The Hansen Family
from Grants Pass, Oregon: Four Visits, 68 Nights
It was a chilly Friday when 10-year-old Shelby came to her parents, Leianna and Ray, and said she didn’t feel well. When she pointed toward her appendix, Leianna poked around and felt a lump. Within an hour of arriving at the hospital, her pediatrician had identified a tumor. The family packed their bags and left their home in Grants Pass. By that evening, they were at Portland’s Doernbecher Children’s Hospital.
After checking into the oncology floor, Shelby was whisked away for nearly six hours of surgery. To remove the mass, doctors had to perform a complete hysterectomy, removing her uterus and ovaries. It was an overwhelming experience, and the family suddenly found themselves in a different city, dealing with something they never imagined could happen to them.
“All of a sudden our 10-year-old daughter had cancer,” Leianna said. “We did everything right, we ate organic, we had a healthy lifestyle, and we couldn’t stop asking ourselves — ‘why us?’”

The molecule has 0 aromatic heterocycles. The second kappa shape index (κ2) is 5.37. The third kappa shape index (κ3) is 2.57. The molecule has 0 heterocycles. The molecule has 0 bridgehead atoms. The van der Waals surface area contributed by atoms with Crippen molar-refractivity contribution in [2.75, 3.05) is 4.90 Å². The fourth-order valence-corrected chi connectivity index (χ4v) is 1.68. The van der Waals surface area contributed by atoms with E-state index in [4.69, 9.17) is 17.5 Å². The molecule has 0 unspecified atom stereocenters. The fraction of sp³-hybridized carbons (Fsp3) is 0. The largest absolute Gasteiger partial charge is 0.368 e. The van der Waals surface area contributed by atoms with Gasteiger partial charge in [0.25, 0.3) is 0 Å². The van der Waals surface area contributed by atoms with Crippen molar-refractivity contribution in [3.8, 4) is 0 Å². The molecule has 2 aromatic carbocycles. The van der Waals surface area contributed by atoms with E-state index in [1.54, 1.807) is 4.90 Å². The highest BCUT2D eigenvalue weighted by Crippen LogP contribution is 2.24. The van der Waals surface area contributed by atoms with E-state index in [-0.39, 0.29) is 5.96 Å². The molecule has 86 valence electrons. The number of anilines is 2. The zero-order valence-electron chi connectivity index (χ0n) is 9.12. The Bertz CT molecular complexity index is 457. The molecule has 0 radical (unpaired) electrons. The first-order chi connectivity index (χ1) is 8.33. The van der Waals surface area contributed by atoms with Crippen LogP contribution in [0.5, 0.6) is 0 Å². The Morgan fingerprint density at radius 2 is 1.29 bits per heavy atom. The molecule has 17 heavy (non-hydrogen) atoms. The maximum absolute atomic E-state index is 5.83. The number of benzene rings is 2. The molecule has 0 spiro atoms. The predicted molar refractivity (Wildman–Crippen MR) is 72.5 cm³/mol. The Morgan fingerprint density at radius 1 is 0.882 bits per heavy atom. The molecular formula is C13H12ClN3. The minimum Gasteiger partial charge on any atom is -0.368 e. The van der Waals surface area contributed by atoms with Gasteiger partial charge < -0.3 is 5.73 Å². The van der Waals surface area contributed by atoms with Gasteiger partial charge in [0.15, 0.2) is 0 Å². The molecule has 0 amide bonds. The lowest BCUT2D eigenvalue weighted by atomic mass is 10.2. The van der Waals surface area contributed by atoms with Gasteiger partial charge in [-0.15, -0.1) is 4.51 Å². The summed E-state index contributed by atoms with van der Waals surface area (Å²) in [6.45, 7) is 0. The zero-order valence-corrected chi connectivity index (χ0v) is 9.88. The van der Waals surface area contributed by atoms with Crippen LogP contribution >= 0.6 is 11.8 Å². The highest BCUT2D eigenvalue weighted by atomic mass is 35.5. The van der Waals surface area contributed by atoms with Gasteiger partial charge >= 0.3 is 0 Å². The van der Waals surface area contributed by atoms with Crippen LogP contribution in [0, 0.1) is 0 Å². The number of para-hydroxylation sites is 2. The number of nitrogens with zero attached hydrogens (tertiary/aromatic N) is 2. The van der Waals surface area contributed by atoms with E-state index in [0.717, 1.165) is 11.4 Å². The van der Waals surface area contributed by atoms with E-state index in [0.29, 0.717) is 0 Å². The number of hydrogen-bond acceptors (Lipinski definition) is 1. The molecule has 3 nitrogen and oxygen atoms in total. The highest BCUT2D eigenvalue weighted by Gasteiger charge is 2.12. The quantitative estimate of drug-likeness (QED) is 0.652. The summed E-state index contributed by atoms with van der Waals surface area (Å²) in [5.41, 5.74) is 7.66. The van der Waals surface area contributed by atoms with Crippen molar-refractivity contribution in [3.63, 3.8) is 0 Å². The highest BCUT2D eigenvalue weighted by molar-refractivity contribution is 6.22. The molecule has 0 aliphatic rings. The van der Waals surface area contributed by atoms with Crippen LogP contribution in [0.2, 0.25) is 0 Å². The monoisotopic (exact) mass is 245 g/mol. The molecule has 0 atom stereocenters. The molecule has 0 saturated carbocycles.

Shortly after arriving at the hospital, a social worker approached Leianna and Ray, and promised, “I am going to relieve a few of your worries and burdens.” And she did, when she booked the family a room at the Ronald McDonald House.
Having the House not only took away the burden of finding a place to stay, but it also offered the family so much more — a comforting community where the family could rest and relax outside of the hospital. For Shelby, being cooped up in the hospital all day was overwhelming, but she added, “It’s a relief to come back to the Ronald McDonald House.”
Not only did the House provide a comfortable place to stay, but it also provided an assortment of activities to help her and her family stay busy. Whether it was enjoying a delicious meal prepared by House volunteers or challenging her dad to a game of ping pong, Shelby always had something to do after long days at the hospital.